Many tungsten dealers in the US and other countries are striving to find a way to reduce metal wastage during tungsten machining.
Tungsten/Wolfram (W) is a hard and abrasive metal, so it is tough to machine without creating chips. It's tougher to cut and shape than titanium and stainless steel. Some tungsten alloys are also highly elastic and stiffer. They demand enough spindle torque and stronger cutting tools than either unalloyed tungsten or alloys that contain a low amount of tungsten. Another common problem for low-percentage wolfram alloys is that they are very ductile to the point that they create constant chips when being machined. Hence many tungsten dealers in the US and other countries are striving to find a way to reduce metal wastage during tungsten machining. This metal requires adequate time to cut because at very high speed it produces a lot of heat that damages the cutting equipment.
1. What makes successful machining?
First the machinist should reduce or control vibration. This can be achieved based on how they hold the tungsten part they are cutting. Since tungsten metals are tough and dense, the part being cut should be held firmly until it is successfully machined. If they are allowed to vibrate, the tools used will cut as well. The second technique for vibration control has to do with tool choice. The best tools should resist vibration and be very stiff as well. It should have a sharp cutting edge and suitable carbide coating and grade. Each tungsten alloy must be cut uniquely, explaining why having precise cutting parameters beforehand is important. Those who want to succeed in tungsten machining must have the best quality coolant. So far, every other tungsten supplier uses sulfur oil. It is mixed with water where oil makes about 20% of the blend to reduce cooling costs and boosts the life of the tool.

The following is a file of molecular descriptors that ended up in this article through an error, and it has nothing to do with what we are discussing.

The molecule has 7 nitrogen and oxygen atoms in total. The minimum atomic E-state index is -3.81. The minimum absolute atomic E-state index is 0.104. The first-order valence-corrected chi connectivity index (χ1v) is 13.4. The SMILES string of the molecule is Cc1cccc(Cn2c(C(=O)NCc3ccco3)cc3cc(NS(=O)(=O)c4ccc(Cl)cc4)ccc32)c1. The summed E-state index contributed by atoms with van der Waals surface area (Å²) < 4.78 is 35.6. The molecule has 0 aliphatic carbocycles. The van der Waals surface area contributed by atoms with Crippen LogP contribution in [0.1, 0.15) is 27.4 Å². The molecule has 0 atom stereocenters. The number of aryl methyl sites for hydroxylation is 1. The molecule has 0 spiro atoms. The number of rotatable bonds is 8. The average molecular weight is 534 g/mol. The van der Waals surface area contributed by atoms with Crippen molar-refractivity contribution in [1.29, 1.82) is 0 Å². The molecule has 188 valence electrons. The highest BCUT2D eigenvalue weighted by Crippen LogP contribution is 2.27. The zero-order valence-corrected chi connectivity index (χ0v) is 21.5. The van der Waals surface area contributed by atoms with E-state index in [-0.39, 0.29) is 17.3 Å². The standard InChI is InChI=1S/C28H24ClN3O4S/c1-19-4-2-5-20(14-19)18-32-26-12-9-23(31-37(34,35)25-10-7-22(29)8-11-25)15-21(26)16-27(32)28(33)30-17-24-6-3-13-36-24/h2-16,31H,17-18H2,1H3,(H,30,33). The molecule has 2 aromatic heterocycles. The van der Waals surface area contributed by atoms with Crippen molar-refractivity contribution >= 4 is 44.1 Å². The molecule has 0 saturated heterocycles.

Wolfram can be made into several shapes and structures. Manufacturers can stamp, bend, fold, spin, rivet and trim it as they desire. The problem with tough and strong tungsten is that it can break at room temperature. Hence, it requires not only proper tools but also skill and careful handling. When shaping tungsten a machinist must remember the following rules. First, they must ensure that the room temperature is above tungsten's transition temperature. This transition temperature must be regulated all through the machining process. Care should be taken when using a coolant to chill the cutting tool. One must ensure that the tool does not rapidly chill the part being shaped to avoid damaging it. Commercially viable machined tungsten should never be heated above its known re-crystallization temperature level. It will simply break and be of no use to the tungsten producer. When bending wolfram to the rolling direction of the part, a perpendicular position should be maintained. Also bending radius should be big. The very last step in shaping tungsten parts is done with a grinding machine. The best machine usually has silicon carbide grinding wheels and a grain size of one hundred to one hundred and twenty. When tungsten is being soldered to other metals or itself, a lot of caution is observed. This is usually done with tungsten rivets. Also tantalum rivets are good alternatives.
About Stanford Advanced Materials
Stanford Advanced Materials (SAM) Corporation is a global supplier of a series of pure metals, alloys, ceramics and minerals such as oxides, chlorides, sulfides, oxysalts, etc. Our headquarter, located in Irvine, California, USA, was first established in 1994, starting to provide high-quality rare-earth products for research and development (R&D).